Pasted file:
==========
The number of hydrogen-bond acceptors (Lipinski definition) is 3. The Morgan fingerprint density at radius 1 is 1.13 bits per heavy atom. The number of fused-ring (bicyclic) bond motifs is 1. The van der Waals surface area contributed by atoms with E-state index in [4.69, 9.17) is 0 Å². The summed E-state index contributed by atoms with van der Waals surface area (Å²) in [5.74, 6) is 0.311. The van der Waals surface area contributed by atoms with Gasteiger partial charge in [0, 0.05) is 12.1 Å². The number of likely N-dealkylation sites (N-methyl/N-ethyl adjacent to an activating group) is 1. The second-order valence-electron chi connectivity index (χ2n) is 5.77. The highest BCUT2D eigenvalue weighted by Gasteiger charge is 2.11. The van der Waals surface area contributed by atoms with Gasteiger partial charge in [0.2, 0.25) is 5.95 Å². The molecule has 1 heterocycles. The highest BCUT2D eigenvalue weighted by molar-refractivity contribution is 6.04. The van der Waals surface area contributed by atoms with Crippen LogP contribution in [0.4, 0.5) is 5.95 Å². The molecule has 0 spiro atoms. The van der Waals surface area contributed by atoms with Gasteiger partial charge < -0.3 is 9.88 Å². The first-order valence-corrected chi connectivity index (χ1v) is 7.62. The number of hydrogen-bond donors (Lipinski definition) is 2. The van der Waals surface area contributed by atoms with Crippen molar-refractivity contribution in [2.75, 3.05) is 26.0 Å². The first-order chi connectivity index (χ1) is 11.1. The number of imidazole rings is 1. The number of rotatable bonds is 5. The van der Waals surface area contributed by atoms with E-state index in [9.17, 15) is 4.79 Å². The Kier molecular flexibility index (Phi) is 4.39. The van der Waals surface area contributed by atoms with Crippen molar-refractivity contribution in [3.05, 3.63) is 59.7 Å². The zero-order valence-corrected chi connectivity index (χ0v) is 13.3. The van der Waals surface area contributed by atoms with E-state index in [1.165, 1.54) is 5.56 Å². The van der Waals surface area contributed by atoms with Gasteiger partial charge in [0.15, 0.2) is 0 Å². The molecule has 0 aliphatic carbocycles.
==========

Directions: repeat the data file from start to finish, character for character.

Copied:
The number of hydrogen-bond acceptors (Lipinski definition) is 3. The Morgan fingerprint density at radius 1 is 1.13 bits per heavy atom. The number of fused-ring (bicyclic) bond motifs is 1. The van der Waals surface area contributed by atoms with E-state index in [4.69, 9.17) is 0 Å². The summed E-state index contributed by atoms with van der Waals surface area (Å²) in [5.74, 6) is 0.311. The van der Waals surface area contributed by atoms with Gasteiger partial charge in [0, 0.05) is 12.1 Å². The number of likely N-dealkylation sites (N-methyl/N-ethyl adjacent to an activating group) is 1. The second-order valence-electron chi connectivity index (χ2n) is 5.77. The highest BCUT2D eigenvalue weighted by Gasteiger charge is 2.11. The van der Waals surface area contributed by atoms with Gasteiger partial charge in [0.2, 0.25) is 5.95 Å². The molecule has 1 heterocycles. The highest BCUT2D eigenvalue weighted by molar-refractivity contribution is 6.04. The van der Waals surface area contributed by atoms with Crippen LogP contribution in [0.4, 0.5) is 5.95 Å². The molecule has 0 spiro atoms. The van der Waals surface area contributed by atoms with Gasteiger partial charge < -0.3 is 9.88 Å². The first-order valence-corrected chi connectivity index (χ1v) is 7.62. The number of hydrogen-bond donors (Lipinski definition) is 2. The van der Waals surface area contributed by atoms with Crippen molar-refractivity contribution in [2.75, 3.05) is 26.0 Å². The first-order chi connectivity index (χ1) is 11.1. The number of imidazole rings is 1. The number of rotatable bonds is 5. The van der Waals surface area contributed by atoms with E-state index in [9.17, 15) is 4.79 Å². The Kier molecular flexibility index (Phi) is 4.39. The van der Waals surface area contributed by atoms with Crippen molar-refractivity contribution in [3.05, 3.63) is 59.7 Å². The zero-order valence-corrected chi connectivity index (χ0v) is 13.3. The van der Waals surface area contributed by atoms with E-state index in [1.165, 1.54) is 5.56 Å². The van der Waals surface area contributed by atoms with Gasteiger partial charge in [0.15, 0.2) is 0 Å². The molecule has 0 aliphatic carbocycles.